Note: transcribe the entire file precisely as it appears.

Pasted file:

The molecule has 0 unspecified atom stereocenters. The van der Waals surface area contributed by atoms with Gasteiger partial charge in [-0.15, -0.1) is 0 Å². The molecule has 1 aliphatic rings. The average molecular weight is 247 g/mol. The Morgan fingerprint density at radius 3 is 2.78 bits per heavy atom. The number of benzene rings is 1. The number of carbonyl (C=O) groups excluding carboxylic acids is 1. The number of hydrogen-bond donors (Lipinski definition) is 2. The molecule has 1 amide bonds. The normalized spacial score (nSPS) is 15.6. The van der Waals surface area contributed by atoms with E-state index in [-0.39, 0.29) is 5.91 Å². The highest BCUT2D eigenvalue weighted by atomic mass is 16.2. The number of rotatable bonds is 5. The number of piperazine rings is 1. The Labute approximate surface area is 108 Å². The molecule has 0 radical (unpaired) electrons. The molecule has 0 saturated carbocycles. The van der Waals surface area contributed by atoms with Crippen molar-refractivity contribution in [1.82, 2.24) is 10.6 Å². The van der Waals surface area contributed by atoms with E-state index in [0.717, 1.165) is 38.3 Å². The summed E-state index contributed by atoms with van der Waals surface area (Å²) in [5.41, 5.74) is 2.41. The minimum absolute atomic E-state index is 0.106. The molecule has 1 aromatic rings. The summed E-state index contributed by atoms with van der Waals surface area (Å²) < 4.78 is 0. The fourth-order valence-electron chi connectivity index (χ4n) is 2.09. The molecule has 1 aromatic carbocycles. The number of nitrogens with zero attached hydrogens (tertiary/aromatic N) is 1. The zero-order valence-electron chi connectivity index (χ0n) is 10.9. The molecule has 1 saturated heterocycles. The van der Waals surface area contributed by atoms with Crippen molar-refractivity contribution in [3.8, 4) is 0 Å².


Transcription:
The molecule has 0 unspecified atom stereocenters. The van der Waals surface area contributed by atoms with Gasteiger partial charge in [-0.15, -0.1) is 0 Å². The molecule has 1 aliphatic rings. The average molecular weight is 247 g/mol. The Morgan fingerprint density at radius 3 is 2.78 bits per heavy atom. The number of benzene rings is 1. The number of carbonyl (C=O) groups excluding carboxylic acids is 1. The number of hydrogen-bond donors (Lipinski definition) is 2. The molecule has 1 amide bonds. The normalized spacial score (nSPS) is 15.6. The van der Waals surface area contributed by atoms with E-state index in [-0.39, 0.29) is 5.91 Å². The highest BCUT2D eigenvalue weighted by atomic mass is 16.2. The number of rotatable bonds is 5. The number of piperazine rings is 1. The Labute approximate surface area is 108 Å². The molecule has 0 radical (unpaired) electrons. The molecule has 0 saturated carbocycles. The van der Waals surface area contributed by atoms with Crippen molar-refractivity contribution in [1.82, 2.24) is 10.6 Å². The van der Waals surface area contributed by atoms with E-state index in [0.717, 1.165) is 38.3 Å². The summed E-state index contributed by atoms with van der Waals surface area (Å²) in [5.41, 5.74) is 2.41. The minimum absolute atomic E-state index is 0.106. The molecule has 1 aromatic rings. The summed E-state index contributed by atoms with van der Waals surface area (Å²) < 4.78 is 0. The fourth-order valence-electron chi connectivity index (χ4n) is 2.09. The molecule has 1 aromatic carbocycles. The number of nitrogens with zero attached hydrogens (tertiary/aromatic N) is 1. The zero-order valence-electron chi connectivity index (χ0n) is 10.9. The molecule has 1 saturated heterocycles. The van der Waals surface area contributed by atoms with Crippen molar-refractivity contribution in [3.8, 4) is 0 Å².